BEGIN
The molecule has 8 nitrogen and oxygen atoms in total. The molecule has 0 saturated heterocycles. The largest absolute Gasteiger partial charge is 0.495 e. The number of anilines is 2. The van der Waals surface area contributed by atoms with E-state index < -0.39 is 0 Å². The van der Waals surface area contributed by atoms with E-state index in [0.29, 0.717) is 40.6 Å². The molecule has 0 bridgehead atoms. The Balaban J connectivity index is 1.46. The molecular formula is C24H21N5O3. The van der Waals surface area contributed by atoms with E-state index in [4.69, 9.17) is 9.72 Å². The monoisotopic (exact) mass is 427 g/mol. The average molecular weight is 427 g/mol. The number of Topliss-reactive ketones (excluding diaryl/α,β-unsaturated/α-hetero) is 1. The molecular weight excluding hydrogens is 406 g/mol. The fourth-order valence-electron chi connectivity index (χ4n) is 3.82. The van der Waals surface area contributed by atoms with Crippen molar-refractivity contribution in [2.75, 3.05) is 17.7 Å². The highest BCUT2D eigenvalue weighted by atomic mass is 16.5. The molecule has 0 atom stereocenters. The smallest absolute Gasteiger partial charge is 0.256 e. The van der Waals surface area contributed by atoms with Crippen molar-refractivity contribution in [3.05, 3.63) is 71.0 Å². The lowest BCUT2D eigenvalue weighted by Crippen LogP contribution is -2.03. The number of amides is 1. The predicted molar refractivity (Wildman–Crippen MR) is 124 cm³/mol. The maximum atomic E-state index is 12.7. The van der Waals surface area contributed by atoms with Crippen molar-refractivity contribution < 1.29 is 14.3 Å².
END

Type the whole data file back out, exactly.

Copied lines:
The molecule has 8 nitrogen and oxygen atoms in total. The molecule has 0 saturated heterocycles. The largest absolute Gasteiger partial charge is 0.495 e. The number of anilines is 2. The van der Waals surface area contributed by atoms with E-state index < -0.39 is 0 Å². The van der Waals surface area contributed by atoms with E-state index in [0.29, 0.717) is 40.6 Å². The molecule has 0 bridgehead atoms. The Balaban J connectivity index is 1.46. The molecular formula is C24H21N5O3. The van der Waals surface area contributed by atoms with E-state index in [4.69, 9.17) is 9.72 Å². The monoisotopic (exact) mass is 427 g/mol. The average molecular weight is 427 g/mol. The number of Topliss-reactive ketones (excluding diaryl/α,β-unsaturated/α-hetero) is 1. The molecular weight excluding hydrogens is 406 g/mol. The fourth-order valence-electron chi connectivity index (χ4n) is 3.82. The van der Waals surface area contributed by atoms with Crippen molar-refractivity contribution in [2.75, 3.05) is 17.7 Å². The highest BCUT2D eigenvalue weighted by atomic mass is 16.5. The molecule has 0 atom stereocenters. The smallest absolute Gasteiger partial charge is 0.256 e. The van der Waals surface area contributed by atoms with Crippen molar-refractivity contribution in [3.05, 3.63) is 71.0 Å². The lowest BCUT2D eigenvalue weighted by Crippen LogP contribution is -2.03. The number of amides is 1. The predicted molar refractivity (Wildman–Crippen MR) is 124 cm³/mol. The maximum atomic E-state index is 12.7. The van der Waals surface area contributed by atoms with Crippen molar-refractivity contribution < 1.29 is 14.3 Å².